Since Jesus was not the natural son of Joseph but was the Son of God, Luke’s genealogy of Jesus would prove that he was, by human birth, a son of David through his natural mother Mary. Regarding the genealogies of Jesus given by Matthew and by Luke, Frederic Louis Godet wrote: “This study of the text in detail leads us in this way to admit—1. That the genealogical register of Luke is that of Heli, the grandfather of Jesus; 2. That, this affiliation of Jesus by Heli being expressly opposed to His affiliation by Joseph, the document which he has preserved for us can be nothing else in his view than the genealogy of Jesus through Mary. But why does not Luke name Mary, and why pass immediately from Jesus to His grandfather? Ancient sentiment did not comport with the mention of the mother as the genealogical link. Among the Greeks a man was the son of his father, not of his mother; and among the Jews the adage was: ‘Genus matris non vocatur genus [“The descendant of the mother is not called (her) descendant”]’ (‘Baba bathra,’ 110, a).”—Commentary on Luke, 1981, p. 129.
On Nisan 11, Jesus Christ had rebuked the religious leaders publicly, and he realizes that they are seeking to kill him. On Nisan 12, while the religious leaders are wickedly conspiring to kill Jesus, they receive a visitor. To their surprise, it is one of Jesus’ own apostles, Judas Iscariot, the one into whom Satan has implanted the base idea of betraying his Master! How pleased they are when Judas inquires: “What will you give me to betray him to you?” They gladly agree to pay him 30 silver pieces, the price of a slave according to the Mosaic Law covenant.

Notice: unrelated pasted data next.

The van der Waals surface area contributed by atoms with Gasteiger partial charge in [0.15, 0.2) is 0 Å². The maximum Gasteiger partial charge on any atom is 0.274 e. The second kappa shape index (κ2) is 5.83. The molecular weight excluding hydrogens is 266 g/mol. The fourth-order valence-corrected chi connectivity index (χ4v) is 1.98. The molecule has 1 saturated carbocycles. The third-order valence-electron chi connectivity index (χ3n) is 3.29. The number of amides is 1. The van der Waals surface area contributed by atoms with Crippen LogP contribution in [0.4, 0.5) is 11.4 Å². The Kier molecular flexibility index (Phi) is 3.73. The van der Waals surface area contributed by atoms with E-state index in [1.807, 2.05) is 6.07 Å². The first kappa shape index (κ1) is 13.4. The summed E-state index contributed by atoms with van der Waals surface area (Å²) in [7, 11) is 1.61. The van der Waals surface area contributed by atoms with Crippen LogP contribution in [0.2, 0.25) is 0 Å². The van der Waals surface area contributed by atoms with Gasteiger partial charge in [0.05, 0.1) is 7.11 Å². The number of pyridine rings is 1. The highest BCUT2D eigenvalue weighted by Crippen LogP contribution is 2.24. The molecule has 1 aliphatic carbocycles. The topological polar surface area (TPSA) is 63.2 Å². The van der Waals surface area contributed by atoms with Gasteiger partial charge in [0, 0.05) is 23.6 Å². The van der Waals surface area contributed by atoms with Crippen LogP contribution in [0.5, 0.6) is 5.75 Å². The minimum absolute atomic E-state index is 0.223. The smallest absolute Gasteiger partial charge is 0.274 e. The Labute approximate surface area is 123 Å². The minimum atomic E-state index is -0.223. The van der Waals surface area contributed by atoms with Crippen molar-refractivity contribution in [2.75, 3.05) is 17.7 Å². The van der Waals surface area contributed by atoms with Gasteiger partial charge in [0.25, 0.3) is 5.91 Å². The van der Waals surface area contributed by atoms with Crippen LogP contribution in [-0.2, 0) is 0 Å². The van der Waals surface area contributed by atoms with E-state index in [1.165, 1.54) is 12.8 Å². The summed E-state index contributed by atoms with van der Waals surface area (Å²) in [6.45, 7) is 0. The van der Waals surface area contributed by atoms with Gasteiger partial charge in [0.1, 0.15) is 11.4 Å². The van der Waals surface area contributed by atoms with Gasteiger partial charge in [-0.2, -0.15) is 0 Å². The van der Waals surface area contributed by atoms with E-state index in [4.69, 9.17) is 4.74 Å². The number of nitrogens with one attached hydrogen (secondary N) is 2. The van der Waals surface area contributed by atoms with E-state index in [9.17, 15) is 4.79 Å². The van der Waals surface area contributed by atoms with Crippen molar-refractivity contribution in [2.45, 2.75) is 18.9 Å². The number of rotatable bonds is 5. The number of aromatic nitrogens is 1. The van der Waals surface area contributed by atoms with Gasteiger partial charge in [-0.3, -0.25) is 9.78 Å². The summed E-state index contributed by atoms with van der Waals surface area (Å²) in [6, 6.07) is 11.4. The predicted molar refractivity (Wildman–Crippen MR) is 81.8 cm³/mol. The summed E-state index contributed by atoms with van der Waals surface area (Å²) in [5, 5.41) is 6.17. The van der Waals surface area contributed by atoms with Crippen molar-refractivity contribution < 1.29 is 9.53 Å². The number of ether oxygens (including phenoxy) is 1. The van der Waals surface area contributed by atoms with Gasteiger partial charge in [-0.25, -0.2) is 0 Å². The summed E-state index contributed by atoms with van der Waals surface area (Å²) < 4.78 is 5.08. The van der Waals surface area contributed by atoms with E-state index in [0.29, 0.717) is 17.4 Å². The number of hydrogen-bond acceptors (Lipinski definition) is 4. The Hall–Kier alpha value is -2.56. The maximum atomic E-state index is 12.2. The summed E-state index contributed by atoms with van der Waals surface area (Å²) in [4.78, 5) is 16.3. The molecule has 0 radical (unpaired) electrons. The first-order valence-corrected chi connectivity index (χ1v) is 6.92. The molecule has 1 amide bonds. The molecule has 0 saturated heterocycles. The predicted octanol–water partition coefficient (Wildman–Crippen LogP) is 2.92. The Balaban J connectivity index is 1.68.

"But Satan entered into Judas, the one called Is·car′i·ot, who was numbered among the twelve; and he went off and talked with the chief priests and [temple] captains about the effective way to betray him to them." (Luke 22:3, 4)
Later, on the night of the last supper, Jesus Christ explains: “One of you will betray me.” The apostles begin to grieve and say to Jesus one by one: “It is not I, is it?” Even Judas Iscariot joins in asking. John, who is lying next to Jesus at the table, leans back on Jesus’ breast and asks: “Lord, who is it?”
“It is one of the twelve, who is dipping with me into the common bowl,” Jesus answers. “True, the Son of man is going away, just as it is written concerning him, but woe to that man through whom the Son of man is betrayed! It would have been finer for that man if he had not been born.” After that, Satan again enters Judas, taking advantage of the opening in his heart, which has become wicked.
So the latter leaned back upon the breast of Jesus and said to him: “Lord, who is it?” Therefore Jesus answered: “It is that one to whom I shall give the morsel that I dip.” And so, having dipped the morsel, he took and gave it to Judas, the son of Simon Is·car′i·ot. And after the morsel then Satan entered into the latter. Jesus, therefore, said to him: “What you are doing get done more quickly.” (John 13:25-27)
Last edited by Sooners; June 17th, 2012 at 01:00 AM.
I will start some threads. Hope you return and participate.
Zevo was banned for that?
why was the link removed? c'mon he didn't force anybody to see it. he ain't mooslem